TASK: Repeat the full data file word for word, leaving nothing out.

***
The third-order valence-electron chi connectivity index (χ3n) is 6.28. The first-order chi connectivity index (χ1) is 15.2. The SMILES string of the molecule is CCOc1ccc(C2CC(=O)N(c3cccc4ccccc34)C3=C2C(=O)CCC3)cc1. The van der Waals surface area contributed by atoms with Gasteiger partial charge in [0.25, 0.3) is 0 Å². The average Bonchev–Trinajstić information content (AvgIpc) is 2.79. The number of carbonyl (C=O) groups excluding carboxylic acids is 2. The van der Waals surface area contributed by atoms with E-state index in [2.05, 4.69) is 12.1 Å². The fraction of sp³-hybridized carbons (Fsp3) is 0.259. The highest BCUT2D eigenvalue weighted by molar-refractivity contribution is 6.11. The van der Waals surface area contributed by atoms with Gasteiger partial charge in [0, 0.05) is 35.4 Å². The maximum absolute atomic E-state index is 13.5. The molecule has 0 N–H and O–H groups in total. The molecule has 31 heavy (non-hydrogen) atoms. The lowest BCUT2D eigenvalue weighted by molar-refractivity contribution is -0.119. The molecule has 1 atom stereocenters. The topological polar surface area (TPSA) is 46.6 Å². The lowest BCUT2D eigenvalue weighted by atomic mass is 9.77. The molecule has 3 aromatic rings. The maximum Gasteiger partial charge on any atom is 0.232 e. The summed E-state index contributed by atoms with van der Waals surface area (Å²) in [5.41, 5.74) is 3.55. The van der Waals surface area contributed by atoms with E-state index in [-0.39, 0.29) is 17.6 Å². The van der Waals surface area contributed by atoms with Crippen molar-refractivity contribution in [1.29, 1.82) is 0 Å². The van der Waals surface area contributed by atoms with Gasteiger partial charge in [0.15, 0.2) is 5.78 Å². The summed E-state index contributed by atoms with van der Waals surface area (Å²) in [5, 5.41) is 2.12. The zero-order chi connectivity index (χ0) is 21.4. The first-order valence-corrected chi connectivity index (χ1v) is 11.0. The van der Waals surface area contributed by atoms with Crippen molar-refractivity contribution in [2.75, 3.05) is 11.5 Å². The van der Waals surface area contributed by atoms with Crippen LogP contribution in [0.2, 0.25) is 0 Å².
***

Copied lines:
The third-order valence-electron chi connectivity index (χ3n) is 6.28. The first-order chi connectivity index (χ1) is 15.2. The SMILES string of the molecule is CCOc1ccc(C2CC(=O)N(c3cccc4ccccc34)C3=C2C(=O)CCC3)cc1. The van der Waals surface area contributed by atoms with Gasteiger partial charge in [0.25, 0.3) is 0 Å². The average Bonchev–Trinajstić information content (AvgIpc) is 2.79. The number of carbonyl (C=O) groups excluding carboxylic acids is 2. The van der Waals surface area contributed by atoms with E-state index in [2.05, 4.69) is 12.1 Å². The fraction of sp³-hybridized carbons (Fsp3) is 0.259. The highest BCUT2D eigenvalue weighted by molar-refractivity contribution is 6.11. The van der Waals surface area contributed by atoms with Gasteiger partial charge in [0, 0.05) is 35.4 Å². The maximum absolute atomic E-state index is 13.5. The molecule has 0 N–H and O–H groups in total. The molecule has 31 heavy (non-hydrogen) atoms. The lowest BCUT2D eigenvalue weighted by molar-refractivity contribution is -0.119. The molecule has 1 atom stereocenters. The topological polar surface area (TPSA) is 46.6 Å². The lowest BCUT2D eigenvalue weighted by atomic mass is 9.77. The molecule has 3 aromatic rings. The maximum Gasteiger partial charge on any atom is 0.232 e. The summed E-state index contributed by atoms with van der Waals surface area (Å²) in [5.41, 5.74) is 3.55. The van der Waals surface area contributed by atoms with E-state index in [-0.39, 0.29) is 17.6 Å². The van der Waals surface area contributed by atoms with Crippen molar-refractivity contribution in [1.29, 1.82) is 0 Å². The van der Waals surface area contributed by atoms with Gasteiger partial charge in [0.15, 0.2) is 5.78 Å². The summed E-state index contributed by atoms with van der Waals surface area (Å²) in [5, 5.41) is 2.12. The zero-order chi connectivity index (χ0) is 21.4. The first-order valence-corrected chi connectivity index (χ1v) is 11.0. The van der Waals surface area contributed by atoms with Crippen molar-refractivity contribution in [2.75, 3.05) is 11.5 Å². The van der Waals surface area contributed by atoms with Crippen LogP contribution in [0.2, 0.25) is 0 Å².